Method 400 further includes determining, using at least one processor, an alternative content consumption associated with an improved user experience than the requested content consumption as a function of historical experience data (step 420). The historical experience data may include, for example, data received from user experience service 270 that was generated based on the user experience reports 260. The historical experience data may include, for example, startup delay data associated with the requested content item, number of buffering event data associated with the requested content item, and/or duration of buffering event data associated with the requested content item. The historical experience data may be divided into a plurality of different sets of data, grouped based on, for example, a plurality of different times, a plurality of different locations, a plurality of different networks, and a plurality of different types of devices. The historical experience data may also be associated with a set of past consumptions of one or more different versions of the requested content item. As another example, the historical experience data may also be associated with a set of past consumptions of another content item in a same category as the requested content item. In some embodiments, the historical experience data is derived using a learning algorithm, which may improve upon improvements with content delivery.

The historical experience data may be received (e.g., from user experience service 270) before the request for the content consumption is received. For example, in some embodiments, networked device 210 and/or content source 250 may receive data from user experience service 270 regarding one or more content items 230 regardless of whether a request has been made for a content item (e.g., when content consumption software 220 is installed or on a periodic basis). In other embodiments, the historical experience data may also, or alternatively, be received in response to a request being received. For example, networked device 210 or content source 250 may transmit a request to user experience service 270 for historical experience data associated with the request. For example, historical experience data associated with one or more versions of content items associated with the request, one or more content items in a common category of the request, one or more times of consumption, one or more locations of consumptions, one or more networks used to consume content, and/or one more devices used to consume content.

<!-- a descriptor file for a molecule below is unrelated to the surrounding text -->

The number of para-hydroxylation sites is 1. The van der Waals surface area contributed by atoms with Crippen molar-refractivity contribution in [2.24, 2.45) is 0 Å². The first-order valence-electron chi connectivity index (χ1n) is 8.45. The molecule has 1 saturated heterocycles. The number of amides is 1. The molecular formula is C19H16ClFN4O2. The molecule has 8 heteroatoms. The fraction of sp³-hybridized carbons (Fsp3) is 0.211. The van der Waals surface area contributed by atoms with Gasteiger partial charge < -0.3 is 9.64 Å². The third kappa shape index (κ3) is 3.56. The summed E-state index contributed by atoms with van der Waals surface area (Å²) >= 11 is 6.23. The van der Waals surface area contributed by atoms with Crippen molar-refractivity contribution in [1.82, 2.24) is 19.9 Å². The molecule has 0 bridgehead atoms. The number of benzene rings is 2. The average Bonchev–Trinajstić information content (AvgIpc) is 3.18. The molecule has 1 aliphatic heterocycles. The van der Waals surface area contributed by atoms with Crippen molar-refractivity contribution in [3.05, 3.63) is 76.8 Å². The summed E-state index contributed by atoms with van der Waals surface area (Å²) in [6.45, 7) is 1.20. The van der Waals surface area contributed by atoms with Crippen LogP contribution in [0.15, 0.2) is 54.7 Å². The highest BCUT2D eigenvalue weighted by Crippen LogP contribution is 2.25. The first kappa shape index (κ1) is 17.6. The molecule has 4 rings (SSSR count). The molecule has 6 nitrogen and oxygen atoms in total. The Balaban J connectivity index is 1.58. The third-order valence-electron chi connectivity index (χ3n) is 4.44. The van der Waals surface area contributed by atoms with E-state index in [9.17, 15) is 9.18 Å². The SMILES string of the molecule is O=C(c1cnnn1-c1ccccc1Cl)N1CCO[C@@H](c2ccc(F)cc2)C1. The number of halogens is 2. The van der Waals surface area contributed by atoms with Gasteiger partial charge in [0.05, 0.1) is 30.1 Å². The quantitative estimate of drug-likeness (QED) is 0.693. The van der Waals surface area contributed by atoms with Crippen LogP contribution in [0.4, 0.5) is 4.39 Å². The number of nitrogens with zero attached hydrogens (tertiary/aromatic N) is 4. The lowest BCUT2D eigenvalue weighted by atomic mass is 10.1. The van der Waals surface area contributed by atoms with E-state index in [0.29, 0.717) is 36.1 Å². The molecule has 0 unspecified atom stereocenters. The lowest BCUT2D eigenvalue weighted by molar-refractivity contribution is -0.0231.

An alternative content consumption may include, for example, a modification to the requested content consumption. Thus, if a determination is made that a modification can be made to a requested content consumption to achieve an improved user experience, the modification may be applied to determine an alternative content consumption.

For example, a determination may be made based on the historical experience data that at a later time the requested content item can be provided with an improved user experience. The user experience may be based on features affecting playback such as average startup delay, average number of buffering events, average length of buffering events, and/or content bitrate. For example, the user experience may improve if the requested content item can be provided at a later time with a shorter startup delay, a smaller number of buffering events, and/or shorter buffering events. The user experience may also be based on the amount of time into the future that would be required. For example, the user experience may suffer if the amount of time is above a threshold length of time. If a determination is made that at a later time the requested content item can be provided with an improved user experience, the alternative content consumption may be the requested content item provided at the later time.